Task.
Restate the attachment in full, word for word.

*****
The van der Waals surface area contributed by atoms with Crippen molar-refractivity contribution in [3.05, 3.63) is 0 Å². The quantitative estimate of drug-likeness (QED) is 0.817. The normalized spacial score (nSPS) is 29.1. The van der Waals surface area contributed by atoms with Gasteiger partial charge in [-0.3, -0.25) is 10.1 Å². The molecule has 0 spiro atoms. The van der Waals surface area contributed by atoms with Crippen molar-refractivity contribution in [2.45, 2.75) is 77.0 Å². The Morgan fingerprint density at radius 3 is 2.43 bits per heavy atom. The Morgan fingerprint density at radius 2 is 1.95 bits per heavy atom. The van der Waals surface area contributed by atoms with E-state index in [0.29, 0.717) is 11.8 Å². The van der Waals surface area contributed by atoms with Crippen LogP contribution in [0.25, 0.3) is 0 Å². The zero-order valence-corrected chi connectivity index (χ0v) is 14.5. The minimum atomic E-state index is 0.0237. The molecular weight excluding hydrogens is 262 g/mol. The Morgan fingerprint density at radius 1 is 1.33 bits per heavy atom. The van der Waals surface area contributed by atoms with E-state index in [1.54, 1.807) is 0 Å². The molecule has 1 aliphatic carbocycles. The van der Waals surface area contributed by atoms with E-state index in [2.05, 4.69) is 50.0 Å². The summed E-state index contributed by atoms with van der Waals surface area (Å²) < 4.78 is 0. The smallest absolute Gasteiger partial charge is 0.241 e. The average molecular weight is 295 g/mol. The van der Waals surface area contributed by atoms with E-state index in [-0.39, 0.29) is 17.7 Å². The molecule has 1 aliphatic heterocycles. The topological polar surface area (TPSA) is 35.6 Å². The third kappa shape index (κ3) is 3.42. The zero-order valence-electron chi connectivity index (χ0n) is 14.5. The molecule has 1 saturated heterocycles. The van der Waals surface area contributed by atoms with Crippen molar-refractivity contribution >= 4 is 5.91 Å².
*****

The van der Waals surface area contributed by atoms with Crippen molar-refractivity contribution in [3.05, 3.63) is 0 Å². The quantitative estimate of drug-likeness (QED) is 0.817. The normalized spacial score (nSPS) is 29.1. The van der Waals surface area contributed by atoms with Gasteiger partial charge in [-0.3, -0.25) is 10.1 Å². The molecule has 0 spiro atoms. The van der Waals surface area contributed by atoms with Crippen molar-refractivity contribution in [2.45, 2.75) is 77.0 Å². The Morgan fingerprint density at radius 3 is 2.43 bits per heavy atom. The Morgan fingerprint density at radius 2 is 1.95 bits per heavy atom. The van der Waals surface area contributed by atoms with E-state index in [0.29, 0.717) is 11.8 Å². The van der Waals surface area contributed by atoms with Crippen LogP contribution in [0.25, 0.3) is 0 Å². The zero-order valence-corrected chi connectivity index (χ0v) is 14.5. The minimum atomic E-state index is 0.0237. The molecular weight excluding hydrogens is 262 g/mol. The Morgan fingerprint density at radius 1 is 1.33 bits per heavy atom. The van der Waals surface area contributed by atoms with E-state index in [1.54, 1.807) is 0 Å². The molecule has 1 aliphatic carbocycles. The van der Waals surface area contributed by atoms with E-state index in [2.05, 4.69) is 50.0 Å². The summed E-state index contributed by atoms with van der Waals surface area (Å²) < 4.78 is 0. The smallest absolute Gasteiger partial charge is 0.241 e. The average molecular weight is 295 g/mol. The van der Waals surface area contributed by atoms with E-state index in [-0.39, 0.29) is 17.7 Å². The molecule has 1 aliphatic heterocycles. The topological polar surface area (TPSA) is 35.6 Å². The third kappa shape index (κ3) is 3.42. The zero-order valence-electron chi connectivity index (χ0n) is 14.5. The molecule has 1 saturated heterocycles. The van der Waals surface area contributed by atoms with Crippen molar-refractivity contribution >= 4 is 5.91 Å².